Data privacy is driving the European Union’s General Data Protection Regulations (GDPR) in the UK, and yet it’s widely felt that banks and other financial services institutions have run out of time to find to find ways to comply with the requirements. Looming on the horizon for failing to comply is a dark cloud of significant financial penalties.
Ashton Young, writing for Data Centre News on 26th July 2017 in his article ‘Majority of Organisations Think They’re GPDR Compliant Actually Aren’t’, says a global study by Veritas says the fines that could be imposed for non‐compliance could be up 4 percent of global annual turnover or 20 million euros – whatever is the greater – writes Graham Jarvis, Business and Technology Journalist.
“This is deliberate and removes the ability of organisations to argue that paying a small fine (typically the level issued by the Information Commissioner’s Office) is cheaper than following with the law. The ICO now has no excuse but to start enforcing the data protection regulations as it should have done under the earlier régime. Parliament will need to hold the ICO to account if it does not enforce the régime properly.”
- Lars Davies, CEO Kalypton
“Most banking and financial services companies are woefully behind” says Davies. He adds: “Actual figures are hard to come by, but the media is beginning to highlight the issue. See, for example ‘Businesses failing to prepare for EU rules on data protection’, The Financial Times, 18 June, 2017.” He also highlights a report in Risk.net, whose article headline and standfirst compare the demands created by GDPR to “boiling the ocean”, claiming that GDPR’s data demands are overwhelming the banks. It adds: “Re‐papering of existing contracts could stretch beyond May 2018, forcing dealers to rely on regulatory forbearance.”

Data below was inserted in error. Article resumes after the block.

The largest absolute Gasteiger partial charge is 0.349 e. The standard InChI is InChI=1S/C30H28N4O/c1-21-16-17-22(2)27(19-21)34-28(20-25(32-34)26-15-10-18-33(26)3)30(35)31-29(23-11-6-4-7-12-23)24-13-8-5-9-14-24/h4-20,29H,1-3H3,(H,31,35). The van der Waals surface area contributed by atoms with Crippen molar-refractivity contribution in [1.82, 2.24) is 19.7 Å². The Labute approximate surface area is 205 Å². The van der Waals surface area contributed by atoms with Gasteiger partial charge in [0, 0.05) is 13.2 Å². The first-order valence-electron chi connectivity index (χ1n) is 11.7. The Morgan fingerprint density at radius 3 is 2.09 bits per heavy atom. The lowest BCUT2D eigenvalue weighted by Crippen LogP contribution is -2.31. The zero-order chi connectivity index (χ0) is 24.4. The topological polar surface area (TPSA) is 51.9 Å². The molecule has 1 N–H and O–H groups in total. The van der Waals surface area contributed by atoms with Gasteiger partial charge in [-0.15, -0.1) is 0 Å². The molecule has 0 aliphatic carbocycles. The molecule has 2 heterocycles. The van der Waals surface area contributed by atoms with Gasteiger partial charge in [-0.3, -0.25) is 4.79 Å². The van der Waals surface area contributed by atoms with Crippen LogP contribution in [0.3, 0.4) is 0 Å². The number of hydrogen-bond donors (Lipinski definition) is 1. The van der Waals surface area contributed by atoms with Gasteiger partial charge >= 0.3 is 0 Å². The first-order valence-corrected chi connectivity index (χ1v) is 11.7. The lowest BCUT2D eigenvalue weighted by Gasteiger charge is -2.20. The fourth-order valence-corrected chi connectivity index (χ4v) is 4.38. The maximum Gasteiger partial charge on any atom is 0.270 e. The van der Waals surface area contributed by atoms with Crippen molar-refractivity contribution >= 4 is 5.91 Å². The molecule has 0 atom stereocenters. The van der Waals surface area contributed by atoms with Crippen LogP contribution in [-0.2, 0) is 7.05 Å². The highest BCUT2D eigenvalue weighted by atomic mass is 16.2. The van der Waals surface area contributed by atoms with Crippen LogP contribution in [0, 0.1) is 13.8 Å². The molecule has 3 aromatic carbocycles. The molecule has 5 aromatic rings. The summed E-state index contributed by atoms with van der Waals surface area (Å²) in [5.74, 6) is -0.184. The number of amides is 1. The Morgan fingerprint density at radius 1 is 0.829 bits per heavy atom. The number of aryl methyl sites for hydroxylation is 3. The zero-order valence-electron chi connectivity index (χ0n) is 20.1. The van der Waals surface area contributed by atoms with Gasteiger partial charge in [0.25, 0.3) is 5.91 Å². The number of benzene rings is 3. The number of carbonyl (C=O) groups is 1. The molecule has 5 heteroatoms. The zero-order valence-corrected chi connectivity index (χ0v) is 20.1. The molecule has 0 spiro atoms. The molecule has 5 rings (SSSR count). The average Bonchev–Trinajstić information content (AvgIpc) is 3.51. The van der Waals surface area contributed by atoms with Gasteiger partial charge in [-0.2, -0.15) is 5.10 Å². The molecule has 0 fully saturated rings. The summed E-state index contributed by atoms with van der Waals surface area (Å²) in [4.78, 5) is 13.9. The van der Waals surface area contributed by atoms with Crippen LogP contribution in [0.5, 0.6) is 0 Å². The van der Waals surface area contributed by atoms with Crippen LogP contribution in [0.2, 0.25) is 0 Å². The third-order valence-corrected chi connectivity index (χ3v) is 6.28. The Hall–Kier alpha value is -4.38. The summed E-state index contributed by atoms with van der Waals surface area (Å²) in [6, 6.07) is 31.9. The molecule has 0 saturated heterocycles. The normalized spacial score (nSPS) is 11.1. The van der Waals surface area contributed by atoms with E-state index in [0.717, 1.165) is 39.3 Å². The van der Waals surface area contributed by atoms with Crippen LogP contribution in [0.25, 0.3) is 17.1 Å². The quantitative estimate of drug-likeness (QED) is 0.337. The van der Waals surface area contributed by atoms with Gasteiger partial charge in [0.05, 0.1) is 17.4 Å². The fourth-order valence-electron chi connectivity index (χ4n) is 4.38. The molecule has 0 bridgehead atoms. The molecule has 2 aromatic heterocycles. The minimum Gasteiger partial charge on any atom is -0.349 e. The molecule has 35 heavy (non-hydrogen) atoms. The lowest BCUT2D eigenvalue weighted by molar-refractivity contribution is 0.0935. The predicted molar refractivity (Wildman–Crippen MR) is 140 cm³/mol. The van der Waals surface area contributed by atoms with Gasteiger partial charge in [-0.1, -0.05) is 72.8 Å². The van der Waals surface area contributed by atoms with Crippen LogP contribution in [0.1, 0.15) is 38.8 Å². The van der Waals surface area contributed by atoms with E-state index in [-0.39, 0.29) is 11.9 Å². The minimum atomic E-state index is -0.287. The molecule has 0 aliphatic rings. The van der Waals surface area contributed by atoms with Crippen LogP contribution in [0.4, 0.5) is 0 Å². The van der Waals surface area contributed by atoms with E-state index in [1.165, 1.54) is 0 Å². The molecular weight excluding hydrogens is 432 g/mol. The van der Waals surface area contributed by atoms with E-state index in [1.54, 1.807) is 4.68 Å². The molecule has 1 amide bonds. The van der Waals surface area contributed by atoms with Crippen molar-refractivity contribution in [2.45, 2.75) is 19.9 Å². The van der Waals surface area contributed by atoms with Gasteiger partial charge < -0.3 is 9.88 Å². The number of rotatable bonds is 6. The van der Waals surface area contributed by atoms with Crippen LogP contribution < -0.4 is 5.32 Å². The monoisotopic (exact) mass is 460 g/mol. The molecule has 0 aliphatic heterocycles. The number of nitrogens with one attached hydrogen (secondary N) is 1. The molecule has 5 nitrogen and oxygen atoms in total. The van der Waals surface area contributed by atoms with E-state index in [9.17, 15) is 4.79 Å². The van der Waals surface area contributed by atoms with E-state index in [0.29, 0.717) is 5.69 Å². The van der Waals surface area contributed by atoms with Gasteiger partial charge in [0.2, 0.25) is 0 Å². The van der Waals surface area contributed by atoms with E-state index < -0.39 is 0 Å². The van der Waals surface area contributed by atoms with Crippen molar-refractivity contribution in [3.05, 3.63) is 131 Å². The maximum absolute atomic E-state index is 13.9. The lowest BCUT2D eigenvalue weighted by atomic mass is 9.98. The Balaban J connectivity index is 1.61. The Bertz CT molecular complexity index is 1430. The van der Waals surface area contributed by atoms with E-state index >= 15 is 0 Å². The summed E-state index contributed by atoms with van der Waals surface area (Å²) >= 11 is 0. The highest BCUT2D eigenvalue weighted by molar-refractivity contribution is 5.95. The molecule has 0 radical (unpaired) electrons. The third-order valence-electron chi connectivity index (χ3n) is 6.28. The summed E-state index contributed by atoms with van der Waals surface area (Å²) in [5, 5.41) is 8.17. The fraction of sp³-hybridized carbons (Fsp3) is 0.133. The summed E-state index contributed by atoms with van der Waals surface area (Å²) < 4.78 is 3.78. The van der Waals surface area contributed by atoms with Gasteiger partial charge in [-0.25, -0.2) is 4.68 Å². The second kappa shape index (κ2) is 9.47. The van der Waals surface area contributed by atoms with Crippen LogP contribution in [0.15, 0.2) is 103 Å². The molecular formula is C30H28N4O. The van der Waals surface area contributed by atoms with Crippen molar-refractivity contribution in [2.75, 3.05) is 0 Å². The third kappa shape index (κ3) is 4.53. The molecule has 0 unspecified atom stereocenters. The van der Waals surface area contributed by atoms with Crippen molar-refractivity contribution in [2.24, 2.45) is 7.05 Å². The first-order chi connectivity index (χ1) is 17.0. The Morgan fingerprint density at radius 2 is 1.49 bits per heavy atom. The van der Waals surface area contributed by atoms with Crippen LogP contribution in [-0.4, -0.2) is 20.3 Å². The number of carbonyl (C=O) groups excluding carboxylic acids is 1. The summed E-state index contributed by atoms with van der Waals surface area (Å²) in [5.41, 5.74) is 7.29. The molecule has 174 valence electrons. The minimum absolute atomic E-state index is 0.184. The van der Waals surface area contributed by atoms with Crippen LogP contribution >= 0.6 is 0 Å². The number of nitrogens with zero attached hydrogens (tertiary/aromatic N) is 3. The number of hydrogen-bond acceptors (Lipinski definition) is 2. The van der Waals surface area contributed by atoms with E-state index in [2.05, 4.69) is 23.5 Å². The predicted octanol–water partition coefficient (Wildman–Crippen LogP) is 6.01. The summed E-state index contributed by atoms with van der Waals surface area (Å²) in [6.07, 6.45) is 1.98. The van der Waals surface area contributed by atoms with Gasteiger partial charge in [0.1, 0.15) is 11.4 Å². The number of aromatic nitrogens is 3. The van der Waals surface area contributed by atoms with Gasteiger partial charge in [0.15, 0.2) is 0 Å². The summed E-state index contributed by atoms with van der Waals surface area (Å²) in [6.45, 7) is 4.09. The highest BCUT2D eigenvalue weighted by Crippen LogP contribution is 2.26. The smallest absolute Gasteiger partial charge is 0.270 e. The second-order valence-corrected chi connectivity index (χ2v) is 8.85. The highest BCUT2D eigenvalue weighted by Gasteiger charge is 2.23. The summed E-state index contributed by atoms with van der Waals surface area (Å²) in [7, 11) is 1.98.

Problem and solution
A PwC blog and report talks about “Technology’s role in data protection – the missing link in GDPR transformation” PwC Partners Stewart Room and Peter Almond argue in their downloadable report that GDPR “delivers a fundamental change in how data controllers and data processors handle personal data.” They believe that the necessary protections required to safeguard personal data can no longer be considered as add‐ons or as an afterthought within business operations. The two men think the protections now need to be “designed into the very fabric of data processing systems.”
In their opinion this means that banks, financial services organisations and indeed other firms in other sectors will need to re‐examine how they “approach the use of technology in their organisations” because “European data protection law has always been concerned with how technology operates.” They add: “Indeed, the first proposals for harmonised pan‐European laws were a response to technological developments.” Subsequently, as far back as 1968, the Council of Europe raised concerns about privacy in its deliberations about human rights.
For this reason, they believe that “data protections laws exist because it is believed that, without them, technology will enable or cause data controllers and processors to trample on fundamental rights on freedoms.” In other words, they find that technology is seen as the “principal problem that data protection law is try trying to solve.” As a result of technology being perceived to be the problem, it also has to find the solution to protect personal data. “If entities are storing too much personal data, for example, technology needs to deliver delete, erase, de‐duplicate and minimise functionality”, they write.